Awards and Recognition:
• Oskar Halecki Award, Polish American Historical Association, 2001
• A CHOICE Outstanding Academic Title, 2001
A rich and thorough investigation of the life and ways of American descendents of Polish immigrants--with photographs, firsthand observations, and interviews
Integrating vivid photographs, firsthand observations, and interviews against a rich backdrop of ethnic practices and traditions, Deborah Anders Silverman explores how Polish Americans are creatively adapting the rural peasant folklore of the old country to life in multicultural, urban America. Silverman surveys rituals of courtship, marriage, coming of age, and funerals, also noting those customs that have been rediscovered after falling into disuse. She follows the trail of folk stories and delves into folk music and dance, particularly the polka, providing a detailed discussion of texts, contexts, and performance practices. She also describes birthing practices, home remedies, superstitions, folk blessings, and miracle cures. In addition, she offers a wealth of information on foodways and on the origins and celebration of holy days, from Christmas Eve vigils to the Dyngus Day festivals of the Easter season.
Polish-American Folklore reveals a community that preserves distinctive traditions even though geographically dispersed in a new homeland. Polish Americans retain ties to their ethnicity though ethnic media, social clubs, churches, group events, and the Internet. This "Polonia without walls" is united by a resilient, dynamic, family-oriented culture that attracts not only Polish immigrants and their descendants but also newcomers from other ethnic and racial groups. By including first-person commentary from a wide range of Polish American individuals and families, from first-generation immigrants to non-Polish in-laws who embrace Polish foods, music, and traditions, Silverman brings to life a thriving ethnic subculture that values equally its Polish roots and its American harvest.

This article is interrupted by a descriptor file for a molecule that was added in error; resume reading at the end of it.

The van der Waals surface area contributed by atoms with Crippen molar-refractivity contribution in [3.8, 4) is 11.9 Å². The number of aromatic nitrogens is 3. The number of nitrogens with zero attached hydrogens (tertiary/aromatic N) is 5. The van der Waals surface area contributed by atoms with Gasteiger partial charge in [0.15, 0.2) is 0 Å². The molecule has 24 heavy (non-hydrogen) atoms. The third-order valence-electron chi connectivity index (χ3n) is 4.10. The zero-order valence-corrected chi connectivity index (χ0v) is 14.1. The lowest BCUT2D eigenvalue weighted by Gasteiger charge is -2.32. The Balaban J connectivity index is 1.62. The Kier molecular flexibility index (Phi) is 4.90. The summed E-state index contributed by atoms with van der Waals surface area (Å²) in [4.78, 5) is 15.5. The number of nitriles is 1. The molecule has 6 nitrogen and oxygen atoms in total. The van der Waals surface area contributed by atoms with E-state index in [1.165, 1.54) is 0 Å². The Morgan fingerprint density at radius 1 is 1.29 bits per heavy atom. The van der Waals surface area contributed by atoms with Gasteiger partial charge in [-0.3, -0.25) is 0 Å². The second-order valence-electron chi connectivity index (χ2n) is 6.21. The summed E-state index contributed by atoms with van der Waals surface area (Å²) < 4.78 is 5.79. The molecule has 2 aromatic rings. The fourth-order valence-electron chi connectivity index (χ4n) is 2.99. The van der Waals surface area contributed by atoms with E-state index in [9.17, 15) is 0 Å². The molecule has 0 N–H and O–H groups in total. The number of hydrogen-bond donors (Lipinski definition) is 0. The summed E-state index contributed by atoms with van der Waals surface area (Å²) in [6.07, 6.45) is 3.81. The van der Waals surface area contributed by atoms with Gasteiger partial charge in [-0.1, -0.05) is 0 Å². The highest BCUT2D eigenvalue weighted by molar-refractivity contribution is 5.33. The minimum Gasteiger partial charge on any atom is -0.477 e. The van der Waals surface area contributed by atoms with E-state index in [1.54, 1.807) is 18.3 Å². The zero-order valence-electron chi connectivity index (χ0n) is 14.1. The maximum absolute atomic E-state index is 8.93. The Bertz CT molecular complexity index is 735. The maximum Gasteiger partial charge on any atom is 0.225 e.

"No other book has documented Polish American folklore as thoroughly as this does. Silverman provides excellent historical, social, and cultural contexts in her presentation of many expressions of Polish American culture, such as Easter and Christmas celebrations, rites of passage, religious traditions, folk medicine, folk song, folk dance (with a special chapter devoted to the polka), folk games, folk arts and crafts, and foodways. . . . She does a superb job of incorporating parallel examples from relevant studies of other ethnic groups."--Choice
"In a work impeccably researched and alive with the cultural experiences of individuals, Deborah Anders Silverman illuminates the folklore of Polish Americans, from polkas to pierogi, from wigilia to weddings. A must for every Polish American and for anyone else curious about the human dimensions of ethnicity in a pluralistic society."--James P. Leary, director of the folklore program, University of Wisconsin
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